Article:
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Download The Dictator's Handbook: Why Bad Behavior Is Almost Always Good Politics Audiobook (Unabridged)

Extended Audio Sample The Dictators Handbook: Why Bad Behavior Is Almost Always Good Politics (Unabridged), by Bruce Bueno de Mesquita
4 out of 54 out of 54 out of 54 out of 54 out of 5 4.00 (227 ratings) (rate this audio book) Author: Bruce Bueno de Mesquita Narrator: Johnny Heller Publisher: Tantor Format: Unabridged Audiobook Delivery: Instant Download Audio Length: Release Date:
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Vote this up! This audiobook has 18 votes

For 18 years, Bruce Bueno de Mesquita and Alastair Smith have been revolutionizing the study of politics by turning conventional wisdom on its head. They start from a single assertion: Leaders do whatever keeps them in power. They don't care about the national interest - or even their subjects - unless they have to.

This clever and accessible book shows that the difference between tyrants and democrats is just a convenient fiction. Governments do not differ in kind but only in the number of essential supporters, or backs that need scratching. The size of this group determines almost everything about politics: what leaders can get away with, and the quality of life or misery under them. The picture the authors paint is not pretty. But it just may be the truth, which is a good starting point for anyone seeking to improve human governance.

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Listener Opinions

  • 5 out of 55 out of 55 out of 55 out of 55 out of 5 by Sebastian | 2/16/2014

    " I was initially skeptical, but it turned out to be a good read. Only at the end I found out that this is the narration of an academic paper - which explains some of the slights in style. Highly recommended. "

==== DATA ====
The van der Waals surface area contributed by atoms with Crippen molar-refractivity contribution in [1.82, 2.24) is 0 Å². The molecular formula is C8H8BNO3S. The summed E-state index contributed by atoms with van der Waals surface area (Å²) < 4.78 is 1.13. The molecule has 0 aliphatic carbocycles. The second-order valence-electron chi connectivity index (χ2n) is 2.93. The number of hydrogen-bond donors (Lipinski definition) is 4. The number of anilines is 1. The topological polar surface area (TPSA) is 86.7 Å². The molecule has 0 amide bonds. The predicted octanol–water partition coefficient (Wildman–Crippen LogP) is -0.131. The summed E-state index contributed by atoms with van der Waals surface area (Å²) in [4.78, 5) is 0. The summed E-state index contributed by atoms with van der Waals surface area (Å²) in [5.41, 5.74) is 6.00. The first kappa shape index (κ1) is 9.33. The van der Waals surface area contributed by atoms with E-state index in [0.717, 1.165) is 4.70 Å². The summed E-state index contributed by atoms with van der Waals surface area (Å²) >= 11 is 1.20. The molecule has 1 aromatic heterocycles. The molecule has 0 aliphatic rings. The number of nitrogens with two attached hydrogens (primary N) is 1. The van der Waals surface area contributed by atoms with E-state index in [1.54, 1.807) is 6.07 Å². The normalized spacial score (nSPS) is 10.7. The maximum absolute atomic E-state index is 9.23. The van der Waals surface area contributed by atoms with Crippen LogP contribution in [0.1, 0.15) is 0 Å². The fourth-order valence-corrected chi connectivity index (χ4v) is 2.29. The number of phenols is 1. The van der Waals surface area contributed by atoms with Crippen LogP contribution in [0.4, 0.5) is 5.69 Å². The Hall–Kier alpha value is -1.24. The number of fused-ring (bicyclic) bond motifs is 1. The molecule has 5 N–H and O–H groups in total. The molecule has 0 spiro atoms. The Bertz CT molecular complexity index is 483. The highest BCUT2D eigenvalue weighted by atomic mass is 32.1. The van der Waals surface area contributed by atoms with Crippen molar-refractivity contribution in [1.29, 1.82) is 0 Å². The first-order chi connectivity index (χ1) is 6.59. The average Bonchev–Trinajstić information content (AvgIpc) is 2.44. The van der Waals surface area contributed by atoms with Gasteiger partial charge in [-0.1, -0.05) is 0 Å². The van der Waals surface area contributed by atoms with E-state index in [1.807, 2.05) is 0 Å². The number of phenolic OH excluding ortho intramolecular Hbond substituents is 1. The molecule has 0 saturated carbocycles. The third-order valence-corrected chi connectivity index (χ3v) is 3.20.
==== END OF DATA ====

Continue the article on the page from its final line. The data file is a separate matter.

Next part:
• 2 out of 52 out of 52 out of 52 out of 52 out of 5 by Jake | 2/12/2014

    " Five pages of content in 280 pages of fluff. Disappointing. "

  • 4 out of 54 out of 54 out of 54 out of 54 out of 5 by Sean | 1/27/2014

    " A thought-provoking analysis of why leaders do what they do. The authors provide a number of valuable insights, but at times rely too heavily on simplifications (reliance on a monetization of the leader/supporter dynamic) and absolutes. Though the overall gist of the idea they put forward is persuasive to me, these faults reinforce that their "selectorate theory" ought be used as an additional frame of reference rather than an entirely-reliable guide for how policy comes to be. "

  • 4 out of 54 out of 54 out of 54 out of 54 out of 5 by Jim Mullen | 1/26/2014

    " This is a clever title slapped onto a serious academic work about how easy it is become a power in local, state and national governments. The truly scary thing is that the process it describes is almost a cheat sheet on how to become the CEO of one of the multi-national conglomerates fixated on ruining the world. Nothing is run more like a dictatorship than our to-big-to-fail banks and corporations. This is not a fun read, but a necessary one. "

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